8 things you didn’t know you could recycle
We’re all accustomed to sorting our household waste for recycling – cardboard in one bin, plastic in another, garden waste in yet another, but there is a multitude of ways you can recycle other items that you have probably never stopped to consider. The more we recycle, the better eco-warriors we become, so make yourself comfortable and check out these eight things you never knew you could recycle…
1. Running shoes
When your running shoes give up the ghost they usually end up in the rubbish bin, but many companies, including top brands like Nike, and organisations like Running Wild, will take your used kicks for recycling.
2. Christmas lights
Every year we strive to outdo each other in the Christmas lights displays. Every year the end result is a vast collection of tangled wires and burnt out bulbs. But don’t throw them in the bin come January – find a local collection to get them recycled.
Crayola alone produces an astonishing 3 billion crayons every year. That’s 12 million per day! Don’t doom them to landfills – find a recycling programme and get them reused instead!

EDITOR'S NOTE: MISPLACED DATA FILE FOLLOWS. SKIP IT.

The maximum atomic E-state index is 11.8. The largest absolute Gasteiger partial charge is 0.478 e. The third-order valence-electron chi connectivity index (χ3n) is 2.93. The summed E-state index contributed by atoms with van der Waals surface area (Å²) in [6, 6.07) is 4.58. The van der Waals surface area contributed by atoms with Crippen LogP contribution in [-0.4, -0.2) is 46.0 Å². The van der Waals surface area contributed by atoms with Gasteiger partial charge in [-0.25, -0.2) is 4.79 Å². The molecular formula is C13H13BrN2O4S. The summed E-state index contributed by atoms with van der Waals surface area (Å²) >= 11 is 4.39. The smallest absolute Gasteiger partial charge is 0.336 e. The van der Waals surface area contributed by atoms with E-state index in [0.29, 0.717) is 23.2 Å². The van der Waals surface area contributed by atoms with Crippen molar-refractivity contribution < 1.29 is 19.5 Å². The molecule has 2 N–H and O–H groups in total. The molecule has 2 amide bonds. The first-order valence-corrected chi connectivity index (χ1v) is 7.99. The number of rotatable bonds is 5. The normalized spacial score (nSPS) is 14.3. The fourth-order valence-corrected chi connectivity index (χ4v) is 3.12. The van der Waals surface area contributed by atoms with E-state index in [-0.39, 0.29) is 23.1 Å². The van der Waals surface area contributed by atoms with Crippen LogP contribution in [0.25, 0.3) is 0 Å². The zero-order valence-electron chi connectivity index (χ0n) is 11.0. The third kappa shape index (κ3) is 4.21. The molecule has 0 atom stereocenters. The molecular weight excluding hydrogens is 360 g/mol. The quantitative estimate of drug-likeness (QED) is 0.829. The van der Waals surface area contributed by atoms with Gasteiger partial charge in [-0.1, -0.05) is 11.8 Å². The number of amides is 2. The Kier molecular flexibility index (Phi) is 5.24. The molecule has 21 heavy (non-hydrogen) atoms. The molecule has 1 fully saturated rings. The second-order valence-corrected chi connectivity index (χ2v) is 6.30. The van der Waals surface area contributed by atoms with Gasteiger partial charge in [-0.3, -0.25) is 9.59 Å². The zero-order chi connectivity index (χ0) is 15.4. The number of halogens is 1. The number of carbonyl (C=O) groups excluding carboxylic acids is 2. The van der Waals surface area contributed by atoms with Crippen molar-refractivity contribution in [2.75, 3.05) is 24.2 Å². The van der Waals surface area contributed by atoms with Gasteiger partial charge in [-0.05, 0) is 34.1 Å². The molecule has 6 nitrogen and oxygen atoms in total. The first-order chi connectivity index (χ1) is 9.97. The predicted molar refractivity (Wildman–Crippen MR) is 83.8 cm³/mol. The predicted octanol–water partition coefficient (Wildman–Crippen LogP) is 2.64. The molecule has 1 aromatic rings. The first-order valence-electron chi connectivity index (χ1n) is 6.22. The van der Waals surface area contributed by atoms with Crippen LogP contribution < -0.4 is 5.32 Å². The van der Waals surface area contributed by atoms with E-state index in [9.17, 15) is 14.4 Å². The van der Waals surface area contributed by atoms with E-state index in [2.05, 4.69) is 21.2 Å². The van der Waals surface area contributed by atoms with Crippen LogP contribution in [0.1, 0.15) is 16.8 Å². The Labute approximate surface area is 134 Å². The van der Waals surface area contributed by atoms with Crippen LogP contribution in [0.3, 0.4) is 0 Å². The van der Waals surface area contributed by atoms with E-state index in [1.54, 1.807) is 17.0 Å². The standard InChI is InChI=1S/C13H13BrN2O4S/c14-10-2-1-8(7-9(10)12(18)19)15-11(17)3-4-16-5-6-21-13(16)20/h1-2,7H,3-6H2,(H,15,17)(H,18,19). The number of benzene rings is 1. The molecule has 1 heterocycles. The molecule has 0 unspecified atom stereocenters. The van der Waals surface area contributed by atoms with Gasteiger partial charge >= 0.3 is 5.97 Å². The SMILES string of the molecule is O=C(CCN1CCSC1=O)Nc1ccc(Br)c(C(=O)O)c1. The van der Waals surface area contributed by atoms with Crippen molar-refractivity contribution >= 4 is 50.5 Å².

4. Toilets and porcelain fixtures
Fill yards will take used toilets and other porcelain fixtures and crush them up. The resultant material is used in pavements and roads!
5. Wine corks
Corks can be reused at home and turned into fun decorations and notice boards. If you don’t fancy that, organisations like ReCORK will collect them, grind them up, and reuse them.
6. Artificial Christmas trees
In addition to your defunct Christmas lights, old artificial trees can also be recycled. They are usually made from plastic, which is easily reused.
We have become a nation of hungry monsters when it comes to electrical items. Don’t throw them in the bin when they inevitably break – take them to the tip, they will have dedicated areas for electrical items for recycling.
8. Tights and stockings
The days of silk stockings are a thing of the past. Nowadays tights and stockings are usually made of nylon. This is cheaper but not nearly as environmentally friendly as natural silk. Nylon takes between thirty and forty years to decompose. To combat this, enterprising hosiery companies are accepting used stocking and recycling them, transforming them into everything from running tracks and park benches to playground equipment and car insulation! Who knew?